Baltic Amber

Every Ant Tells a Story - And Scientists Explain Their Stories Here
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Baltic amber inclusions.JPG

Baltic amber is 34-48 million years old (Seyfullah et al. 2018), having been deposited during the Lutetian stage of the Middle Eocene. The main deposits of Baltic amber are on the southern shores of the Baltic Sea. The Baltic and similar ambers are widespread on the territories of the Central and Eastern Europe and for a long time attracted attention of geologists, entomologists, and other researchers. The age and sources of amber from different regions of Europe have been a subject of discussion for many decades. There is also debate over the plant family which produced the amber, with evidence supporting relatives of either an Agathis or a Pseudolarix (Henderickx et al., 2012). Because amber easily withstands repeated redeposition and because its mineralogical characteristics are variable, an important role in settling these issues is played by organic inclusions, particularly the relatively well-studied inclusions of ants.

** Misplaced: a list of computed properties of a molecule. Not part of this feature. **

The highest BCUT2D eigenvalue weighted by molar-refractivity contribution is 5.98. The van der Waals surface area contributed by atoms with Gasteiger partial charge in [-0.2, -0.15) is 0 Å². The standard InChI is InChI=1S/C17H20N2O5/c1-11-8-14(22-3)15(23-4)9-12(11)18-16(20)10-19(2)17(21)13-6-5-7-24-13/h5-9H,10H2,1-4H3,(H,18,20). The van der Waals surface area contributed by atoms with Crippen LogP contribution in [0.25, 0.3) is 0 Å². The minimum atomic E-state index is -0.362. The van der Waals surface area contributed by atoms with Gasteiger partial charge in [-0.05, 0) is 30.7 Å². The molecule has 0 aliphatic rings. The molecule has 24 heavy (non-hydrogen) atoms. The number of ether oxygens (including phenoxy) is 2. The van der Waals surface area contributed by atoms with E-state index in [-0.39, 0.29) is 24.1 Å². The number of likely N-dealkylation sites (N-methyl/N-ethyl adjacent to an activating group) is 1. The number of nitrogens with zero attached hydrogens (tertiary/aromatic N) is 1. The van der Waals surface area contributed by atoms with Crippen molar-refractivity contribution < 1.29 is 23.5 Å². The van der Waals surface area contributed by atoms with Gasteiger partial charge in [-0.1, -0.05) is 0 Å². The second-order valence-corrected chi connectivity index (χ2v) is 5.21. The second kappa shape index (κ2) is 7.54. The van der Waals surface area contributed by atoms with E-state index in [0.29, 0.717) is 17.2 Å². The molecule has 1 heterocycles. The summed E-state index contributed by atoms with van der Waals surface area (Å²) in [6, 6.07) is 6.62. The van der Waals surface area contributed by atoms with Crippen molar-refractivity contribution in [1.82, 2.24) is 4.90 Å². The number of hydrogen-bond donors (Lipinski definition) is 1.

Radchenko and Dlussky (2017) - As was already stressed by Wheeler (1915) and supported by modern data (Guénard et al. 2015), the ants from Baltic and other Late Eocene European ambers might be placed into two main zoogeographic complexes: temporary Palaearctic/Holarctic, and tropical, mainly Indomalayan and Australasian.

Genera known only from Baltic amber

Species known from Baltic amber